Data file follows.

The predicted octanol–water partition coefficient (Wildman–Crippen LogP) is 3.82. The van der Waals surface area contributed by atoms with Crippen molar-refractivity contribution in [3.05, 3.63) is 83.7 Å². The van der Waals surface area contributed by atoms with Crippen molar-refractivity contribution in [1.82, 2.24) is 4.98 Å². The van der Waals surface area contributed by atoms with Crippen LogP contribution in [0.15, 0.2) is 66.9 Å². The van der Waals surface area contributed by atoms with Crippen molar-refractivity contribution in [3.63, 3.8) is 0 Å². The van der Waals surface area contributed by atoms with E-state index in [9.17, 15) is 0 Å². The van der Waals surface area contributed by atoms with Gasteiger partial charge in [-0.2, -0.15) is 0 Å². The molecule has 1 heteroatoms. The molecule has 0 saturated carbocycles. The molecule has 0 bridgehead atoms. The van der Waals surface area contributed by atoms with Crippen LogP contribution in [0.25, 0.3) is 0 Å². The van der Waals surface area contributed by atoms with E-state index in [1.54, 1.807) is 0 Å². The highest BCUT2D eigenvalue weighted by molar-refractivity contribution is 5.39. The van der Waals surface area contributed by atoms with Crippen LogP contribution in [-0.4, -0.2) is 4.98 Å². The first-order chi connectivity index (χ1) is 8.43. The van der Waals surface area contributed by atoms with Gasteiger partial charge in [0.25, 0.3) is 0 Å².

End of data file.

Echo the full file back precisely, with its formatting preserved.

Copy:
The predicted octanol–water partition coefficient (Wildman–Crippen LogP) is 3.82. The van der Waals surface area contributed by atoms with Crippen molar-refractivity contribution in [3.05, 3.63) is 83.7 Å². The van der Waals surface area contributed by atoms with Crippen molar-refractivity contribution in [1.82, 2.24) is 4.98 Å². The van der Waals surface area contributed by atoms with Crippen LogP contribution in [0.15, 0.2) is 66.9 Å². The van der Waals surface area contributed by atoms with Crippen molar-refractivity contribution in [3.63, 3.8) is 0 Å². The van der Waals surface area contributed by atoms with E-state index in [9.17, 15) is 0 Å². The van der Waals surface area contributed by atoms with Gasteiger partial charge in [-0.2, -0.15) is 0 Å². The molecule has 1 heteroatoms. The molecule has 0 saturated carbocycles. The molecule has 0 bridgehead atoms. The van der Waals surface area contributed by atoms with Crippen LogP contribution in [0.25, 0.3) is 0 Å². The van der Waals surface area contributed by atoms with E-state index in [1.54, 1.807) is 0 Å². The highest BCUT2D eigenvalue weighted by molar-refractivity contribution is 5.39. The van der Waals surface area contributed by atoms with Crippen LogP contribution in [-0.4, -0.2) is 4.98 Å². The first-order chi connectivity index (χ1) is 8.43. The van der Waals surface area contributed by atoms with Gasteiger partial charge in [0.25, 0.3) is 0 Å².